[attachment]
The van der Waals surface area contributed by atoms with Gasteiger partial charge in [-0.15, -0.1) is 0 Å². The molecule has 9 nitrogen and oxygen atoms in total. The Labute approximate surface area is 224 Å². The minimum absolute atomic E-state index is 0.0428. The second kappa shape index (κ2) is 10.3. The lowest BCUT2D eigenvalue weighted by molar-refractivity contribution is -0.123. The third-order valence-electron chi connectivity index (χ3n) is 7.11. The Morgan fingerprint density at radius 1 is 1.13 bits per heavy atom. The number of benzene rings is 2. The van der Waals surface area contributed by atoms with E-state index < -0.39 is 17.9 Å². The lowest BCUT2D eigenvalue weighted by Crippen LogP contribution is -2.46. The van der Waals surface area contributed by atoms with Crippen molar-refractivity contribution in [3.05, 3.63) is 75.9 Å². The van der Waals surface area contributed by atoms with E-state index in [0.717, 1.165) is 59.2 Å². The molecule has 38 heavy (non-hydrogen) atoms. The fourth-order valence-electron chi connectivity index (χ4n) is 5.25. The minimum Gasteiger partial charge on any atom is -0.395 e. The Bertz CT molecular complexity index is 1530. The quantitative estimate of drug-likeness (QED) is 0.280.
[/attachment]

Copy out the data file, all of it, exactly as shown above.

The van der Waals surface area contributed by atoms with Gasteiger partial charge in [-0.15, -0.1) is 0 Å². The molecule has 9 nitrogen and oxygen atoms in total. The Labute approximate surface area is 224 Å². The minimum absolute atomic E-state index is 0.0428. The second kappa shape index (κ2) is 10.3. The lowest BCUT2D eigenvalue weighted by molar-refractivity contribution is -0.123. The third-order valence-electron chi connectivity index (χ3n) is 7.11. The Morgan fingerprint density at radius 1 is 1.13 bits per heavy atom. The number of benzene rings is 2. The van der Waals surface area contributed by atoms with E-state index < -0.39 is 17.9 Å². The lowest BCUT2D eigenvalue weighted by Crippen LogP contribution is -2.46. The van der Waals surface area contributed by atoms with Crippen molar-refractivity contribution in [3.05, 3.63) is 75.9 Å². The van der Waals surface area contributed by atoms with E-state index in [0.717, 1.165) is 59.2 Å². The molecule has 38 heavy (non-hydrogen) atoms. The fourth-order valence-electron chi connectivity index (χ4n) is 5.25. The minimum Gasteiger partial charge on any atom is -0.395 e. The Bertz CT molecular complexity index is 1530. The quantitative estimate of drug-likeness (QED) is 0.280.